Lisa B. Nelson
American Legislative Exchange Council 

William L. Walton
CNP Action, Inc.

Rebecca Hagelin
Board of Directors, FamilyTalk
Secretary, Council for National Policy

Lee A. Beaman
Beaman Automotive Group 

Tom Giovanetti
Institute for Policy Innovation (IPI) 

James L. Martin
Founder & Chairman
60 Plus Association

Martha Boneta
Executive Vice President
Citizens for the Republic

Mathew D. Staver, Esq.
Founder and Chairman
Liberty Counsel 

The Honorable Morton C. Blackwell
The Weyrich Lunch 

Janice Shaw Crouse, Ph.D.
The Institute on Religion and Democracy 

Willes K. Lee
National Federation of Republican Assemblies 

Alan P. Dye
Senior Partner
Webster, Chamberlain & Bean 

Seton Motley 
Less Government 

C. Preston Noell III
Tradition, Family, Property, Inc.

Col Francis X. De Luca
Civitas Institute

Rick Manning
Americans for Limited Government 

Michael R. Long
State Chairman
NYS Conservative Party 

Rick McCrary
Senior Partner
Insurance One

Bob Adams
Revive America PAC 

Tim G. Echols
Public Service Commissioner
State of Georgia

Melvin Adams
Former President

Ben Case
Case Consulting Services, Inc.

Mark Bloom
Ole Podner, LLC 

Lou Cordia
Cordia & Associates Executive Director
President Reagan’s Alumni Association

Gary L. Bauer
American Values

The Honorable Terrence M. Scanlon
Retired CEO / President
Capital Research Center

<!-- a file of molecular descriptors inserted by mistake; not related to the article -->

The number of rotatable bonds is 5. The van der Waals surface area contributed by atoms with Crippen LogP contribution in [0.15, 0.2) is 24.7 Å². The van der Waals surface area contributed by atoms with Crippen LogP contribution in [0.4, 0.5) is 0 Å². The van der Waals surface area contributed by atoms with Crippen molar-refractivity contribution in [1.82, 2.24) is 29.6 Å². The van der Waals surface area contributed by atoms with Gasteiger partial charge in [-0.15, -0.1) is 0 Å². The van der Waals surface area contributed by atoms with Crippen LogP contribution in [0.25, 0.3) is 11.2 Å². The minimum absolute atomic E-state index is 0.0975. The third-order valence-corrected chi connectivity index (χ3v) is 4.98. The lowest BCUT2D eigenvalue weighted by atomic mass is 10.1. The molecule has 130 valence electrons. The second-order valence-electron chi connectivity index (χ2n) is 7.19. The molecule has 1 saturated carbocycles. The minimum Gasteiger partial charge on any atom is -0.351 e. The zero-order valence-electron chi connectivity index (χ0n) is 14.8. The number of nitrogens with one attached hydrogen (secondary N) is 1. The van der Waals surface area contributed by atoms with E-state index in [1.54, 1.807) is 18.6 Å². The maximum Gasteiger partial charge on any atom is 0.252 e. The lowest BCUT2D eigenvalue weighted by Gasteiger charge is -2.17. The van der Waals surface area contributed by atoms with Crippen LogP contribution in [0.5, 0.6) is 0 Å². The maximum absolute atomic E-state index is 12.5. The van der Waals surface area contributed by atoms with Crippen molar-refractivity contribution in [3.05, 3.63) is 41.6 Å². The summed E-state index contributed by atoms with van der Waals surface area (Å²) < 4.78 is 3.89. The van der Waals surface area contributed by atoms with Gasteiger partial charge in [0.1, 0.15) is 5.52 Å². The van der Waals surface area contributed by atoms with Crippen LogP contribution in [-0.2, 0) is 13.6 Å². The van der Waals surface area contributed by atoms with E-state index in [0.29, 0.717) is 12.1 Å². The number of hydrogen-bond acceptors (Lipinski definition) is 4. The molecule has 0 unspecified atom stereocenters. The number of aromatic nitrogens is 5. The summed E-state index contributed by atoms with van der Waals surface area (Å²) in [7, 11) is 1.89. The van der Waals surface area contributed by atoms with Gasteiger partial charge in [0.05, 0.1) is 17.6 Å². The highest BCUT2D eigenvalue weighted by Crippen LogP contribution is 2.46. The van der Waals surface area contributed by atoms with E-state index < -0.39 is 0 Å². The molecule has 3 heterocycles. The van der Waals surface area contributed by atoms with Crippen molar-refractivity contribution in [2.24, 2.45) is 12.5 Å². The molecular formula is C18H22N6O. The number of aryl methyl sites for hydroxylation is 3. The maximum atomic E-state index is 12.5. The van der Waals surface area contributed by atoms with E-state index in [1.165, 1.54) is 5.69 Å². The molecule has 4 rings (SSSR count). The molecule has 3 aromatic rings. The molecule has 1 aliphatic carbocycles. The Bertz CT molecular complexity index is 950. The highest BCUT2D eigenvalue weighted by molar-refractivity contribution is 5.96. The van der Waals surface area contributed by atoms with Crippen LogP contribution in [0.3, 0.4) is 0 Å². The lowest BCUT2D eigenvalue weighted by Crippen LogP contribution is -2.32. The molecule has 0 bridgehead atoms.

Jenny Beth Martin
Co-Founder & President
Tea Party Patriots

Mike Spence
Founding President
Conservative Republicans of California

Jerry Melvin
Florida Republican Assembly


The Honorable Becky Norton Dunlop
Chairman, Conservative Action Project
Former White House Advisor,
President Ronald Reagan

The Honorable Colin Hanna
Let Freedom Ring, Inc.

David Bozell

Sherri R. Martin
Executive Vice President
The Martin Organization, Inc.

Shawn A. Mitchell
Former National Chaplain
National Federation of Republican Assemblies

Evelio Silvera
Campaign for the American Future

William Mills
WPM Exploration 

Richard D. Hayes
Hayes, Berry, White & Vanzant, LLP

The Honorable T. Kenneth Cribb, Jr.
Chief Assistant to President Reagan
For Domestic Affairs

Charles Copeland

Intercollegiate Studies Institute 

Caroline Lewis
Percipio Communications 

The Honorable James C. Miller III
Budget Director
President Ronald Reagan 

Rick Scarborough 
Vision America  

Steven Thrasher 
The App Attorney 

Ann L. Drexel 
Member, Board of Governors 
Council for National Policy  

The Honorable Mike Hill 
Former Member 
Florida State House 

Kay R. Daly
Coalition for a Fair Judiciary 

Samuel B. Casey
Managing Director & General Counsel
Jubilee Campaign

Diana Denman
Reagan Legacy Forum

Curt Levey
Committee for Justice

James Edwards
Executive Director
Conservatives for Property Rights 

Christopher Malagisi
Editor in Chief
Conservative Book Club

Ron Robinson
Young America’s Foundation 

Rebekah Gantner
Executive Director
Eagle Forum Education & 
Legal Defense Fund 

Kevin Freeman
NSIC Institute

Dick Patten
American Business Defense Council 

Matthew Kandrach
Consumer Action for a Strong Economy 

The Honorable Ken Cuccinelli II
Senate Conservatives Fund

Jerome R. Corsi, Ph.D.
Washington Bureau Chief

Ralph A. Rebandt II 
Senior Pastor
Oakland Hills Community Church

Robert K. Fischer
Meeting Coordinator
Conservatives of Faith

Tricia Erickson
Angel Pictures & Publicity, Inc.

The Honorable Charles J. Cooper
Former Assistant Attorney General,
Ronald Reagan Administration
Cooper & Kirk 

Lewis K. Uhler
National Tax Limitation Committee

Roxanne Phillips
Executive Committee

Joseph A. Morris
Morris & De La Rosa

Susan A. Carleson
Chairman / CEO
American Civil Rights Union

Cleta Mitchell, Esq.

(All organizations listed for IDENTIFICATION purposes only)